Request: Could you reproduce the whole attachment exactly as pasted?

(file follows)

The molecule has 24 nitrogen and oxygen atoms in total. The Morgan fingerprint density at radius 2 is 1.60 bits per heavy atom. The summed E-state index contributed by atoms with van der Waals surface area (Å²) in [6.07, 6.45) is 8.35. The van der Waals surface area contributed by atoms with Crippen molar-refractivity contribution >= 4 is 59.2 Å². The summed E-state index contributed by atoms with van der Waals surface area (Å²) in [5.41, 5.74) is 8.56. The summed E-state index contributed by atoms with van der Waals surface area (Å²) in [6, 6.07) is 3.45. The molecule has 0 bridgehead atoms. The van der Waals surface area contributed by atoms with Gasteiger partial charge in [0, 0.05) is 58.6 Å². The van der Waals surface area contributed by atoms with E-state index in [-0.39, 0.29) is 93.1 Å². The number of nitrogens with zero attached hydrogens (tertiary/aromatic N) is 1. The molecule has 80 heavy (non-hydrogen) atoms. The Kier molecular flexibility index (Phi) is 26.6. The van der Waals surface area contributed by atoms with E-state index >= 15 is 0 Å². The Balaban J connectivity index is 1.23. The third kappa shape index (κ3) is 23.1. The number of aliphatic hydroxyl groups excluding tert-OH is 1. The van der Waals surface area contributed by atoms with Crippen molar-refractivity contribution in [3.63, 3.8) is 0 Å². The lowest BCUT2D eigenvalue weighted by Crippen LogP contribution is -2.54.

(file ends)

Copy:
The molecule has 24 nitrogen and oxygen atoms in total. The Morgan fingerprint density at radius 2 is 1.60 bits per heavy atom. The summed E-state index contributed by atoms with van der Waals surface area (Å²) in [6.07, 6.45) is 8.35. The van der Waals surface area contributed by atoms with Crippen molar-refractivity contribution >= 4 is 59.2 Å². The summed E-state index contributed by atoms with van der Waals surface area (Å²) in [5.41, 5.74) is 8.56. The summed E-state index contributed by atoms with van der Waals surface area (Å²) in [6, 6.07) is 3.45. The molecule has 0 bridgehead atoms. The van der Waals surface area contributed by atoms with Gasteiger partial charge in [0, 0.05) is 58.6 Å². The van der Waals surface area contributed by atoms with E-state index in [-0.39, 0.29) is 93.1 Å². The number of nitrogens with zero attached hydrogens (tertiary/aromatic N) is 1. The molecule has 80 heavy (non-hydrogen) atoms. The Kier molecular flexibility index (Phi) is 26.6. The van der Waals surface area contributed by atoms with E-state index >= 15 is 0 Å². The Balaban J connectivity index is 1.23. The third kappa shape index (κ3) is 23.1. The number of aliphatic hydroxyl groups excluding tert-OH is 1. The van der Waals surface area contributed by atoms with Crippen molar-refractivity contribution in [3.63, 3.8) is 0 Å². The lowest BCUT2D eigenvalue weighted by Crippen LogP contribution is -2.54.